5 Tips for an Elegant WeddingWords by Heather Wiese-Alexander
1. Soft. Now Softer.
Welcome to the time of the trend I’m calling the “light touch.” Before you get a mental image, let me rule out shabby-chic. That is not at all what I’m talking about. What looks on-point now is an undercurrent of softness that feels fresh. This doesn’t mean you abandon bold color – at all! Think about softening that deep eggplant with a complement of soft, pale, buttery yellow-orange and a bit of matte rose gold. Weddings with an expert color palette feel fresh. Need some help with that? Try one bold, one metallic and one or two soft, pale colors.
2. Minimal Fuss. Maximum Fluff.
Wedding guests and hosts alike are moving toward the goal of being intimately present and connected with each other instead of putting on or attending a big show. This is manifesting in several ways. First, unplugged weddings are on the rise. This means guests turn off cell phones (that means the camera, too) and actually tune-in to the ceremony and subsequent party. Second, guests are staying in one, maybe two venues and not hopping around for cocktails, the ceremony, dinner and then after-party. Minimize the flurry and fuss so everyone can relax and have a memorable time. Which leads to the fluff – one venue means the décor can be floor to ceiling eye candy.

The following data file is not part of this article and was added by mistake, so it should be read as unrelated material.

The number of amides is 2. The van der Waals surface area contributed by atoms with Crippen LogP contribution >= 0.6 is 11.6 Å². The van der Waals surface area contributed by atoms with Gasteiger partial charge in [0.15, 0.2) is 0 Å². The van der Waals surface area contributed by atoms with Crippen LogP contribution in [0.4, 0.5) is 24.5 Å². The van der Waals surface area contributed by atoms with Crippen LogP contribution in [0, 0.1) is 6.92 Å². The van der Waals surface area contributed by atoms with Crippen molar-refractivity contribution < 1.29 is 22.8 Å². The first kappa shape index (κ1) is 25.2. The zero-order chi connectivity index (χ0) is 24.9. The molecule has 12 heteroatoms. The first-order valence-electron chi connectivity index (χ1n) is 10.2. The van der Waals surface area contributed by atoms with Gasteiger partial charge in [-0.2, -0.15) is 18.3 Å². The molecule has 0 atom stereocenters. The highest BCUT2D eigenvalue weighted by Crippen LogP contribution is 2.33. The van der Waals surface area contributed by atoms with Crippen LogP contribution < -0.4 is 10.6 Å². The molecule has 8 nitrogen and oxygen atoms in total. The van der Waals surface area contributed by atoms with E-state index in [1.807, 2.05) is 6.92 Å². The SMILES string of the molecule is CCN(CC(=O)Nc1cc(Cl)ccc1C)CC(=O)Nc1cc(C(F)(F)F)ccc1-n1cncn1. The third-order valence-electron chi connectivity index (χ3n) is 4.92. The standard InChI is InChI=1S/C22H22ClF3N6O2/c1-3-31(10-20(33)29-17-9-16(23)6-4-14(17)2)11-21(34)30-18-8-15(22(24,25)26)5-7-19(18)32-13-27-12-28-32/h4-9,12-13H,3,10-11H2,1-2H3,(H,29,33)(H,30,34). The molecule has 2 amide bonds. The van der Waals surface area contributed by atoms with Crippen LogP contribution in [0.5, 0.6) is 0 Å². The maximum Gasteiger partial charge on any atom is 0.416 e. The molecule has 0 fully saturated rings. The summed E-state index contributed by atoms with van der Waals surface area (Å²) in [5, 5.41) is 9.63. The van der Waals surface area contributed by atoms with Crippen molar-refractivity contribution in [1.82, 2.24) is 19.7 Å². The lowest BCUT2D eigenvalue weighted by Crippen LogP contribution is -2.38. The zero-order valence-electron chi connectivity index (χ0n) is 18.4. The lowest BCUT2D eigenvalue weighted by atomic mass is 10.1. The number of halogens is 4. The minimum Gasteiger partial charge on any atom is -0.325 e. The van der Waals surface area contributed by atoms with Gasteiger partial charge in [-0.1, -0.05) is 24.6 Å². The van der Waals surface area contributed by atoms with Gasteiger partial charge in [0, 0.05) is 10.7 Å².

3. Rustic-chic is Still Hot.
There are many advantages to the rustic-chic movement, not the least of which is finding affordable venues and pouring your budget into making them look gorgeous. From barns to warehouse spaces, think “old-meets-new.” The romantic, lacey dresses hot off the 2017 runway look amazing illuminating dusty old spaces that have been decked out with soft candlelight and a flurry of petals.
4. Replace “Theme” with “Palette” in Your Vocabulary.
We aren’t talking themes anymore. Every reputable planner shutters at the mention of the word. Themes have been replaced with a working palette of colors, florals and textures. Designing a wedding today looks more like an interior design project. One main color can flow throughout your day or weekend and be accented in different ways throughout the festivities. For example, you are getting married by the sea and your color is deep blue. Keep the ceremony more formal with your specific blue dominating the scene. Then, marry the same deep blue with pale yellows for the brunch the morning after.
5. Anything but Mass-Produced.
From invitations to food, the human touch feels chic while mass-produced details feel impersonal and even a bit cheap – even if they weren’t! The opportunities for artisan-crafted details are everywhere from handwriting on wedding paper goods to touches you found in small Etsy shops, to farm-to-table foods from locals. Don’t mistake hand-crafted for D-I-Y. The details I’m describing definitely require employing an expert!
Photo courtesy of (in order of appearance): Monica Stevenson (1st and 3rd) and John Cain Sargent (2nd)
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